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Courtesy of Paula Martin Group

Currier Museum Purchases Second Frank Lloyd Wright House

The Currier Museum is adding a second Frank Lloyd Wright home to its collection. The museum announced Friday that it purchased the Toufic H. Kalil House on Heather Street in Manchester. The concrete and glass structure is down the street from the Wright-designed Zimmerman House, which the Currier has opened for tours since 1990.

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NHPR's coverage of the first-in-the-nation presidential primary

Courtesy of Carisa Corrow

 

The Merrimack Valley High School's use of a former mascot - a Native American man with a headdress - is causing controversy once again. 

The school got rid of the mascot 15 years ago amidst heated debate, responding to concerns that the image was offensive. The image has returned in the last two years on banners, walls, and the gym floor, as Merrimack Valley High School celebrated its 50th anniversary.

Sean Hurley

We’ve all thrown pennies in fountains or wished upon stars. In this recollection, NHPR’s Sean Hurley recounts the way his son Sam came up with his own way of wishing - and his own special thing to wish for.

Editor's note: As with all stories by Sean Hurley, we highly recommend listening to the broadcast version

Courtesy of Paula Martin Group

The Currier Museum is adding a second Frank Lloyd Wright home to its collection.

The museum announced Friday that it purchased the Toufic H. Kalil House on Heather Street in Manchester. The concrete and glass structure is down the street from the Wright-designed Zimmerman House, which the Currier has opened for tours since 1990. 

Courtesy Loon Mountain

New Hampshire's ski season is under way with a handful of alpine ski resorts now open, and more are opening this weekend. Bretton Woods, Loon Mountain, and Wildcat are now open.

Cold weather has enabled mountains to kick snowmaking into high gear. Alex Malloy, the communications manager at Loon, says the resort started making snow last Thursday.

NHPR File Photo

Carroll County Commissioners voted 2 to 1 Wednesday against continuing the county jail's current Medication Assisted Treatment program, also known as MAT. MAT provides anti-opioid medications, along with counseling and therapy, to help people with substance use disorders.

Rockingham, Strafford, Cheshire, Grafton and Sullivan counties, along with the state prison in Berlin, and the men and women’s prison in Concord, currently offer this type of treatment.

Carroll County's MAT program has been in limbo since commissioners voted 2 to 1 in October against having an MAT policy.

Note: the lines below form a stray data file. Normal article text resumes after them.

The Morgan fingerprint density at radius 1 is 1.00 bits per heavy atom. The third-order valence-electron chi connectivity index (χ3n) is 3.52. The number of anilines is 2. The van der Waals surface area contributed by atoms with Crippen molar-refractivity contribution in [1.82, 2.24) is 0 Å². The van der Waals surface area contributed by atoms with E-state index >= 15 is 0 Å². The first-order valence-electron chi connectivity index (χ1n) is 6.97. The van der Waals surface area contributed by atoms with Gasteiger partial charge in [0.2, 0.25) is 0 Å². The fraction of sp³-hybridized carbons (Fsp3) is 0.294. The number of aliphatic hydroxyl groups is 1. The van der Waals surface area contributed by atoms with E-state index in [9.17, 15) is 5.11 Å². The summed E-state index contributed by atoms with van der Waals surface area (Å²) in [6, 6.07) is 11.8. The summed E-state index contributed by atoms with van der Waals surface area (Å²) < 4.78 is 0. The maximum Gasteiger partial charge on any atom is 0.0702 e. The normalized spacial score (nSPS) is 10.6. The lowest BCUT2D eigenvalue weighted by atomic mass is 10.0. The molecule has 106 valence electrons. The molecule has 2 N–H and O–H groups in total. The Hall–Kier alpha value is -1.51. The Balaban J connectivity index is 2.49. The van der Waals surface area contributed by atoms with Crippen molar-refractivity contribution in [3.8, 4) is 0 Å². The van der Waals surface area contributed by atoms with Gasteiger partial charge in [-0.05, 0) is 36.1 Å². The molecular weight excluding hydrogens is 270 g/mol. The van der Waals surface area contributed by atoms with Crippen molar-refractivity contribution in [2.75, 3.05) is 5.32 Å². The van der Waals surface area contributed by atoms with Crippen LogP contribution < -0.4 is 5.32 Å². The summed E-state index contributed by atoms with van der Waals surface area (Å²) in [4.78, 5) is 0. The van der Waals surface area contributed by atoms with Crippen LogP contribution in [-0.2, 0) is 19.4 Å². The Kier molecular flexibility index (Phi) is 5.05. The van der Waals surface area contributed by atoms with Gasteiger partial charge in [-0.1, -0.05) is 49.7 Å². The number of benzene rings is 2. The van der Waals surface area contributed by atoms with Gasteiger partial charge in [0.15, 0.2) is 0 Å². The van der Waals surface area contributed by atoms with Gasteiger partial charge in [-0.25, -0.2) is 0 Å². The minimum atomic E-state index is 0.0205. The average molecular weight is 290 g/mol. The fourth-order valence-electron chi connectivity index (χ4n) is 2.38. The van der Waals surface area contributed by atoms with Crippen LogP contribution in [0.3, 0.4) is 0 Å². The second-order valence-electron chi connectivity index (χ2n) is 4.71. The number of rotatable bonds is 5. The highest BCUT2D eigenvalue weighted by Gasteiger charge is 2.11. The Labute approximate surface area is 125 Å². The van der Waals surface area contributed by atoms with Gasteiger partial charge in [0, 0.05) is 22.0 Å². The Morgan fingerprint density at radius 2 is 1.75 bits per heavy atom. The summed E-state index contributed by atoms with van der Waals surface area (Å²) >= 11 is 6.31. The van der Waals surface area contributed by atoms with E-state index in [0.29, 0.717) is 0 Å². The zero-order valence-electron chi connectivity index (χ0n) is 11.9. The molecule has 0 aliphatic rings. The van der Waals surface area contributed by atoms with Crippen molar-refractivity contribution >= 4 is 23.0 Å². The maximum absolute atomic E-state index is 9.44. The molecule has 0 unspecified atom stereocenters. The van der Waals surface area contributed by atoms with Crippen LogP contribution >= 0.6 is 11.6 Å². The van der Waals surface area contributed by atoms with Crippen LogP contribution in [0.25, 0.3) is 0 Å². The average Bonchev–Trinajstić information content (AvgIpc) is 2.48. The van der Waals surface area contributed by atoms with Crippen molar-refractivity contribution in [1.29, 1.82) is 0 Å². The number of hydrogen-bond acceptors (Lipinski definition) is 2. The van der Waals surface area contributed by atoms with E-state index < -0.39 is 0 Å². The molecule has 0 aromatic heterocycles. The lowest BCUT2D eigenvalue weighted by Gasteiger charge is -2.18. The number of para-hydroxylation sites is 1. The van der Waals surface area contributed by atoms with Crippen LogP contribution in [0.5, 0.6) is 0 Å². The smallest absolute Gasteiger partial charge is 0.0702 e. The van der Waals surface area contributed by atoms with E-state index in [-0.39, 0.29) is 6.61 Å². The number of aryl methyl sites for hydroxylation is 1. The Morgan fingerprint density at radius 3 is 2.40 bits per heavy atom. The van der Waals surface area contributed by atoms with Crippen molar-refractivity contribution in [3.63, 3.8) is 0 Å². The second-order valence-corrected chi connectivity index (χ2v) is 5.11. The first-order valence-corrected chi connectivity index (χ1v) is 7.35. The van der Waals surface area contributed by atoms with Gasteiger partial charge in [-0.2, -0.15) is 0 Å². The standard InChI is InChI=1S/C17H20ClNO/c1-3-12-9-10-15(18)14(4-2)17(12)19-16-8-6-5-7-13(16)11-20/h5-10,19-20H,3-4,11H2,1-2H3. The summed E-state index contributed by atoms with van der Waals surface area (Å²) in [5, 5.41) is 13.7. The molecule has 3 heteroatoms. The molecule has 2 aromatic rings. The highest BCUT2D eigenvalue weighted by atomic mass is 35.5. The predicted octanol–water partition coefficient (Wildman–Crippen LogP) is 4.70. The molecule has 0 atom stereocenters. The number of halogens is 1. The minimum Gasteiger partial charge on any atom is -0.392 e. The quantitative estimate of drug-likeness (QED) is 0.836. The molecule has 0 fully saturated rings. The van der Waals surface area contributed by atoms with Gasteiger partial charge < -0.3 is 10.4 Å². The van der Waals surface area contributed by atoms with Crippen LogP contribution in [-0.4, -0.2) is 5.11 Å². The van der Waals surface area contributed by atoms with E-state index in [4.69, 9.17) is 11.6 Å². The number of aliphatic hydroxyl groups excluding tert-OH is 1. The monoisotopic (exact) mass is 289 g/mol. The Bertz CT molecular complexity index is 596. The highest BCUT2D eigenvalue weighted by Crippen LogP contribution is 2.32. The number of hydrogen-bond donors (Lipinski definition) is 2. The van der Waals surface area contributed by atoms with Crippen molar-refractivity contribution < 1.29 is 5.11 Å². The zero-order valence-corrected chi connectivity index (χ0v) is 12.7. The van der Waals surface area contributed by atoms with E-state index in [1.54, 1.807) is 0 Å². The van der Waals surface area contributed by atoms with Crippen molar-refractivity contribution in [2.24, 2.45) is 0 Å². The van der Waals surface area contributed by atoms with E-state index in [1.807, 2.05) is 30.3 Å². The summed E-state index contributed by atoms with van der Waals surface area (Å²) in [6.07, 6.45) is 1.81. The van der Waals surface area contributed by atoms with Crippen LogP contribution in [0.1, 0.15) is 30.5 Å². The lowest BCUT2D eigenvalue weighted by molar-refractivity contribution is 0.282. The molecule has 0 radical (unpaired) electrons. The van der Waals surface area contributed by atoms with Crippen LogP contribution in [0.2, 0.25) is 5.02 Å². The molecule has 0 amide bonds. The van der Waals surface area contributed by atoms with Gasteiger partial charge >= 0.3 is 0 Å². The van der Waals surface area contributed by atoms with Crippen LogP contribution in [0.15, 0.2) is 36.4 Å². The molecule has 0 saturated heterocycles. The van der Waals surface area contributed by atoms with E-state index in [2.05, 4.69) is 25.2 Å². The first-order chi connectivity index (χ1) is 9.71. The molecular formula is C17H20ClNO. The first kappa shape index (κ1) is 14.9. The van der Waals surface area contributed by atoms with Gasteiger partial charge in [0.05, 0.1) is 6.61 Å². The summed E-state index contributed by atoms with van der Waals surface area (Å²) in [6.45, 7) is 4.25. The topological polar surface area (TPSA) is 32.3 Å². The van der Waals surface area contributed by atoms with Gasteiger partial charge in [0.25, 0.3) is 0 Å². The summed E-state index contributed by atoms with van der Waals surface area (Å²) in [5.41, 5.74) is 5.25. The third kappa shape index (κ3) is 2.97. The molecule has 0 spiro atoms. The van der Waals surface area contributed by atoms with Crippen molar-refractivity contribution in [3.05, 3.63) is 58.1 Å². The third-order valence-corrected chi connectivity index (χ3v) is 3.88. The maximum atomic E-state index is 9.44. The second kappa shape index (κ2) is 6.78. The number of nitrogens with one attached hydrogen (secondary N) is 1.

Katmai National Park and Preserve

Every other Friday on Morning Edition, Outside/In host Sam Evans-Brown tackles a question from a listener. 

Jahleah asks: I have two questions for you. Number one: How do bears hibernate in New Hampshire? Number two: do they even need to hibernate since there’s trash everywhere?

Chip Somodevilla / Getty Images

The U.S. House Intelligence Committee is holding open hearings in the impeachment inquiry into President Trump. Ambassador Marie Yovanovitch is scheduled to testify at 9 a.m. Friday.

William B. Taylor, acting U.S. Ambassador to Ukraine, and George P. Kent, senior State Department official in charge of Ukraine policy, testified Wednesday.

If you want to run for president, New Hampshire is an easy place to start.

The relatively low barrier to getting on New Hampshire's primary ballot is legendary, something Secretary of State Bill Gardner has promoted ever since he first became the state’s chief election officer in 1976. Still, people might have questions about the ins and outs of this political tradition.

Daniela Allee for NHPR

Even after decades of the mantra, “Reduce, Reuse, Recycle,” too much of New Hampshire’s trash ends up in what should be considered the last resort for solid waste: landfills.  

“You're putting stuff into the ground in perpetuity. You're not able to realize the full potential of those materials that could be reused,” said Michael Nork, environmental analyst at the solid waste management bureau of the N.H. Department of Environmental Services, on The Exchange. 

The N.H. Liquor Commission says it is going to build new stores along Interstate 95, aiming to capitalize on the highway’s steady stream of motorists.

The current red barn-like structure on the southbound side of the highway opened in 1981. Fifteen years later, the Liquor Commission built a companion in the northbound lanes.

Both stores have been gold mines ever since, with the northbound store becoming the biggest-grossing outlet in the state, while the southbound store ranks fourth.

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